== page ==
In the category of “what’s frequently misunderstood about coaching?” is this one.
It most often arises when we’re presented with a client who hasn’t bought into the idea of working with an executive coach, or worse has been given the impression that there’s something they need to “fix” about themselves in order to be successful.
There are definitely conditions that need to be true in order for coaching to be the right choice to support a leader. Consider the difference between “willing” and “able.” An individual who has received feedback but doesn’t agree or take ownership of what changes they need to make – that’s someone who’s unwilling, and as such is not a good candidate for coaching – at least not yet. An individual who says they are willing but who can’t take action or absorb risk or make decisions might not be “able” – might not be strong and healthy enough to take on the challenging work of behaviour change. Ideal coaching conditions require both “willing” and “able” to be true.
We might be able to work with “willing.”
“Able” is most often outside the purview of a coach.
Note: I’m not a therapist, so I don’t pretend to be an expert on what the view is from the other side, but I have always been an ardent advocate for coaches honouring the very distinct lines between coaching and therapy. For me, a client who really struggles, who really seems stuck, who circles issues without being able to make decisions or take action – that’s an individual I’ll ask to consider speaking to a therapist. Or, as the Co-Active Training Institute says, as a coach we believe our clients are “creative, resourceful and whole” and if a coach isn’t sure whether their prospective client is all of those things this might not be a coaching situation.
In corporate, leadership and executive coaching, we are often confronted with a situation where feedback hasn’t been clearly or directly delivered, so the individual isn’t sure why they are being subjected to the indignity of outside assistance. Hence the “willing” problem.
Whether it’s the individual themselves, or the HR leader or gatekeeper for the use of coaching, I offer the following two questions to ascertain whether coaching is the right path to travel:
- Does the individual understand and agree that there is a gap between where they are now and where they need to be?
- Does the individual accept that it’s up to them to take actions to close the gap?
Note that the language in the first question is very important. I personally don’t believe in “good/bad” or “right/wrong” assessments of behaviour. What I do believe is that we all have gaps, and in some cases those gaps are creating an impediment to success or forward movement. “Gap” is an assessment, not a judgment, so it’s emotionally neutral. Envision having a conversation with someone about their ability to be successful and telling them their behaviour is “bad” or “weak” or “problematic.” Now envision discussing a gap. Where’s your finger pointing in each case? Judgments are about the person, assessments are about the behaviour. Subtle but massive difference.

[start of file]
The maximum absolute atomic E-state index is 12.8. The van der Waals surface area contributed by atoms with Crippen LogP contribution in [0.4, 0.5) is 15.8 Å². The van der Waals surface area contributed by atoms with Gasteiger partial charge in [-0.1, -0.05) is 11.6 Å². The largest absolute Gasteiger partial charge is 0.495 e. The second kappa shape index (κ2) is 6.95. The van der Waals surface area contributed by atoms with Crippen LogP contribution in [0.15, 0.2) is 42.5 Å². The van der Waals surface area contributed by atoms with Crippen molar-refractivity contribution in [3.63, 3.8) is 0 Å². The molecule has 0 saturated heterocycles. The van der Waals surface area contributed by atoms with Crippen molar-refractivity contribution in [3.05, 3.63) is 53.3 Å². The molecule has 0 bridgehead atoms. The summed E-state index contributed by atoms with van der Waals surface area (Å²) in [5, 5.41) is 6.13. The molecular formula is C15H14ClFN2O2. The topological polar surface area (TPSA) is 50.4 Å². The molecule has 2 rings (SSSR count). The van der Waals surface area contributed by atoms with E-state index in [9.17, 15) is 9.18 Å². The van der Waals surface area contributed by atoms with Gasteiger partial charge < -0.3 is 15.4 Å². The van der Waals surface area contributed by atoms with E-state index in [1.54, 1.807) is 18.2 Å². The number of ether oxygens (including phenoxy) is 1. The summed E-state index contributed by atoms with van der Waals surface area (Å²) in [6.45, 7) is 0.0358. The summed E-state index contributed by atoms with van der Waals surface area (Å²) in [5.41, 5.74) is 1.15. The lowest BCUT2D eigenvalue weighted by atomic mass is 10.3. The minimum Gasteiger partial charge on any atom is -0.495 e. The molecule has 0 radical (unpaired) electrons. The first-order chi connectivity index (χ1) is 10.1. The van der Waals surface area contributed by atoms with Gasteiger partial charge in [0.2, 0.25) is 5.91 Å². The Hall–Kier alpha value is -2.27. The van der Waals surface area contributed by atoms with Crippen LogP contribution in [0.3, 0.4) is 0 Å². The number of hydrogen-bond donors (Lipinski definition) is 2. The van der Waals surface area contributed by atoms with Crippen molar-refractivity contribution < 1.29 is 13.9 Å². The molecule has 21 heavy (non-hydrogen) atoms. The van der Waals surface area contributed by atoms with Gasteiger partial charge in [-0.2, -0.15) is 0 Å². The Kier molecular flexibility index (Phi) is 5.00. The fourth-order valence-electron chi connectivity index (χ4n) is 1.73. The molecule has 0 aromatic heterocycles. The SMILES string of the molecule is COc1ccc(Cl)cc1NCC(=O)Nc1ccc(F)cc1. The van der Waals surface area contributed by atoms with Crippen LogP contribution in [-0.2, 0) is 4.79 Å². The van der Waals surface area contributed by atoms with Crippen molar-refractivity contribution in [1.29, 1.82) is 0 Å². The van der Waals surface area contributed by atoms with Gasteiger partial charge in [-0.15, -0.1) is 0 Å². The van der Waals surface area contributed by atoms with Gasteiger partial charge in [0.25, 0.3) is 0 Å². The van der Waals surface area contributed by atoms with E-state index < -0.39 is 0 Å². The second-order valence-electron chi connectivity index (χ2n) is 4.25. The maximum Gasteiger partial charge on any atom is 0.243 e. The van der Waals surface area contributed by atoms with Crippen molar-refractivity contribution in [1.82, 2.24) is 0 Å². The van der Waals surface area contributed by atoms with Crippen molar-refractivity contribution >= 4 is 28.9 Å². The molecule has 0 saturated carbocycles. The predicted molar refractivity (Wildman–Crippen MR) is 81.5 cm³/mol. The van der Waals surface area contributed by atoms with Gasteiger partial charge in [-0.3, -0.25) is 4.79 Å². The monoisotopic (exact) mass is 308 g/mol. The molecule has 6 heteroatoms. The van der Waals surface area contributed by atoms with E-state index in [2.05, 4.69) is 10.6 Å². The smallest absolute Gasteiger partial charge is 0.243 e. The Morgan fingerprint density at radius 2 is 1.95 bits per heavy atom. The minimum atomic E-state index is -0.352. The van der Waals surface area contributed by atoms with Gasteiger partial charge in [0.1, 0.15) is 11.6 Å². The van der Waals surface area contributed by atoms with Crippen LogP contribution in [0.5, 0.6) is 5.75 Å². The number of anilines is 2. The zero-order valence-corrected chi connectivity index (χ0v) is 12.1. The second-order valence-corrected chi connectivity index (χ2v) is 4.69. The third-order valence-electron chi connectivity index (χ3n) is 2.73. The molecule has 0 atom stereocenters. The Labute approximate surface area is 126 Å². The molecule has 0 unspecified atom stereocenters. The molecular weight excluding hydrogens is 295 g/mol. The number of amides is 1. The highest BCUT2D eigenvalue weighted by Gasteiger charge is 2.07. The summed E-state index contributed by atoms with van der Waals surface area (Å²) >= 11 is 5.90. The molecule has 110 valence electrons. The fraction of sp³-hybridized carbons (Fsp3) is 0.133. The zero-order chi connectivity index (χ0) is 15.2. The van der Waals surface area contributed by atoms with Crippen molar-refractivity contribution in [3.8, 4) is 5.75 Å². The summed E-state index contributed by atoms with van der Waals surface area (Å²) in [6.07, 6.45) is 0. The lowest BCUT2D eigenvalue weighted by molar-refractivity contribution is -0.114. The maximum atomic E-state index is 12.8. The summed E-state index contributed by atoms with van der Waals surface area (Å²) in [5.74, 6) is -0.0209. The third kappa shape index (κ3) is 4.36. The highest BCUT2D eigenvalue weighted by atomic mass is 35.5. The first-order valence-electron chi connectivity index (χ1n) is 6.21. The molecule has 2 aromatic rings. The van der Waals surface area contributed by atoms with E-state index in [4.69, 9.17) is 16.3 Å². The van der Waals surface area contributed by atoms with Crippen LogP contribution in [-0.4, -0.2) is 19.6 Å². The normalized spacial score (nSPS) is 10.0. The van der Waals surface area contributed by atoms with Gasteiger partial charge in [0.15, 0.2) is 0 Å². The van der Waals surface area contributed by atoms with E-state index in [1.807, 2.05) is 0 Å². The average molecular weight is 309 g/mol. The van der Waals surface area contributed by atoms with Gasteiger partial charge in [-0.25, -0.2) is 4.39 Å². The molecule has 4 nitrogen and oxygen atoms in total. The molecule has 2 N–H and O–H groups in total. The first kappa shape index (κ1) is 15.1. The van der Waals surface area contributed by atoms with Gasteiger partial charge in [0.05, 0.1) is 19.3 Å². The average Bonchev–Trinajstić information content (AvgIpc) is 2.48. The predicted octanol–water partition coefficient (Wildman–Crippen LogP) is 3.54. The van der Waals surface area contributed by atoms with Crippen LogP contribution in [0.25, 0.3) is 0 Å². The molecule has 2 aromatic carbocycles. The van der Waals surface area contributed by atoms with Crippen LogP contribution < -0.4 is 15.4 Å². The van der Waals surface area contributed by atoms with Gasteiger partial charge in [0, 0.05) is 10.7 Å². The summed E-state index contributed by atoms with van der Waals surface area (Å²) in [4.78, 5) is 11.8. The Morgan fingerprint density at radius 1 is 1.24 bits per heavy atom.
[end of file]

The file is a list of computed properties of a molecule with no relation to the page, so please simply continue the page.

In the second question what we are looking for is a sense of whether they take ownership for the impact of their current choices and are they willing to make new choices. Better – do they understand that all behaviours are choices?
Many – many – years ago I was asked to be part of a group of coaches working with an executive team, all of whom were going to “get” coaches. What that meant, I was soon to discover, was that each executive had been TOLD that they would be working with a coach, with varying degrees of clarity as to why or what they were expected to accomplish. Not surprisingly, some were a bit resistant.
One of the executives with whom I was matched was adamant that he didn’t need a coach, didn’t want a coach, and thought the whole thing was a waste of time – not “willing.” I managed to persuade him to suspend disbelief for an agreed period of time, and so we got to work.
Several sessions in, the skeptic showed up to a session bursting with excitement.
“I’ve got it, I’ve got it! I figured it out!”
“What?” I asked.
“The difference. The difference between coaching and therapy.”
I hadn’t realized that that was the root of his issue with being “forced” to work with a coach. He thought he’d been labelled someone who needed “fixing” and that he was being set up with a therapist masquerading as something more palatable. It all started to get clearer.
“Great, what’s the insight?”
“A therapist is a ‘shrink.’ An executive coach is a ‘stretch.'”
Having had a few sessions, I presume it had become clear that I wasn’t trying to fix him, and that in fact I was challenging him to be his best and bring all of his strengths to his role. I was, yes, asking him to “stretch.”
That statement was a gift that’s kept on giving – it’s been the sound bite I’ve used in response to the “what’s the difference” question ever since I heard it. It helps the client understand, it lightens the mood, and it sets the tone for the work ahead.
Working one on one in confidential conversations based on trust is a privilege not to be taken lightly. Executive coaches are powerful partners in development, but unless they are ALSO trained therapists the boundaries of coaching must be understood and adhered to, in the best interest of the health and well-being of the client.